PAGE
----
Q. Hello, I am designing a small (indoor use) side table with a steel leg base composed of 1" tube stock steel welded in a 2' x 1' x 1' frame. I am interested in this black oxide treatment for my steel leg frame as it will resist rust but will retain a more "industrial" or "natural metal" look compared to a powder coat or other finishing methods I have entertained. Would this be an appropriate treatment? Also important, will this be cost effective?

Thank you very much for your time and expertise in advance.

Al Stewart
Designer/student - Lexington, Kentucky, USA


April 2015

A. Hi Al. Hot black oxide with wax doesn't offer much corrosion resistance, but should be okay for indoor use if waxed. It will be cost competitive with high quality pretreatment and painting, but not with some of the junk that is out there. Black chrome plating would be a nicer and more durable finish, but much more expensive. Good luck.

Regards,

Ted Mooney, finishing.com
Teds signature
Ted Mooney, P.E. RET
finishing.com
Pine Beach, New Jersey



April 8, 2015

Q. Sir, We are using Hot phosphating process (class A1) for our finish products.

Now we are thinking to switch to Room temperature black oxide coating process.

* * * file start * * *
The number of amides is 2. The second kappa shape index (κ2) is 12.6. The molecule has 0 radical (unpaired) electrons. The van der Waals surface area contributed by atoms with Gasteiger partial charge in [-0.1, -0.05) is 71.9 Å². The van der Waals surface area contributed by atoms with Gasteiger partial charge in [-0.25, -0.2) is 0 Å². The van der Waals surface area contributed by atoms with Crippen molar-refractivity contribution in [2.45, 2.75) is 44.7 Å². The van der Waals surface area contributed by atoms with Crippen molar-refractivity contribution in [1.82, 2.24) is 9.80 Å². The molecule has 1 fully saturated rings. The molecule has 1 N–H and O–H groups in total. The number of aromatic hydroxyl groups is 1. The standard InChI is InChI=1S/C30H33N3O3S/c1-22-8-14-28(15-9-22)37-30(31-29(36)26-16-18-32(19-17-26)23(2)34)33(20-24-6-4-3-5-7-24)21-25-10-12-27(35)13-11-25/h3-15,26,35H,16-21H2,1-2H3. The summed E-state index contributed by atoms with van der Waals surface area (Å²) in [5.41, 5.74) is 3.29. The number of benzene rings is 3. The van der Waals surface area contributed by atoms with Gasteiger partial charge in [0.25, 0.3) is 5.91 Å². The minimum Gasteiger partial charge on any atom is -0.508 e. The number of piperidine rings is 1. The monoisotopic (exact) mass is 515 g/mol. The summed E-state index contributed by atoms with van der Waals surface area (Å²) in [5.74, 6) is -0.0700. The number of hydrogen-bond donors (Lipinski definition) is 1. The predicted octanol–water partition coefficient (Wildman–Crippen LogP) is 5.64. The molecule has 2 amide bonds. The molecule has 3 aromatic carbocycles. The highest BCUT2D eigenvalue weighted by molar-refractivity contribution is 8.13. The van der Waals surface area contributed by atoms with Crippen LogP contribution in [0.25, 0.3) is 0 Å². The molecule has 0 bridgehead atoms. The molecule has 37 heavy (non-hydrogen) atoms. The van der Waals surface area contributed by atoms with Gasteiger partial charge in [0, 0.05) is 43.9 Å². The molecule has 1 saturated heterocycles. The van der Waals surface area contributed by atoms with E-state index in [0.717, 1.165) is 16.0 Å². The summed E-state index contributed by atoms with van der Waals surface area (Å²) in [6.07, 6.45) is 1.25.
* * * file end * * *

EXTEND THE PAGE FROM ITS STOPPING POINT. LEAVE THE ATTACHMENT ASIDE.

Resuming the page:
Can you guide what may be impact if we switch to process.

pradeep

Pradeep Tanksale
- Pune, Maharashtra, India


April 2015

A. Hi Pradeep. First, you need to have some sample parts run and put into use before you think about changing production systems. Regardless of what you read, actually working with the parts will be critically informative. As the first quick observation, for example, I think you will find that cold blackened parts will be quite smutty; that might be no big deal or it could be completely unacceptable.

Please note that cold blackening is a completely different process than hot black oxide.

What are the parts made of, what is their function, and what environment will they see? Are they immersed in oil when used? Are they painted before use? What kind of phosphatization is currently done on them (iron, zinc, manganese)?

Finally, why might you want to do this? With full details I am confident that we can give you a good answer. Thanks.

Regards,

Ted Mooney, finishing.com
Teds signature
Ted Mooney, P.E. RET
finishing.com
Pine Beach, New Jersey


April 21, 2015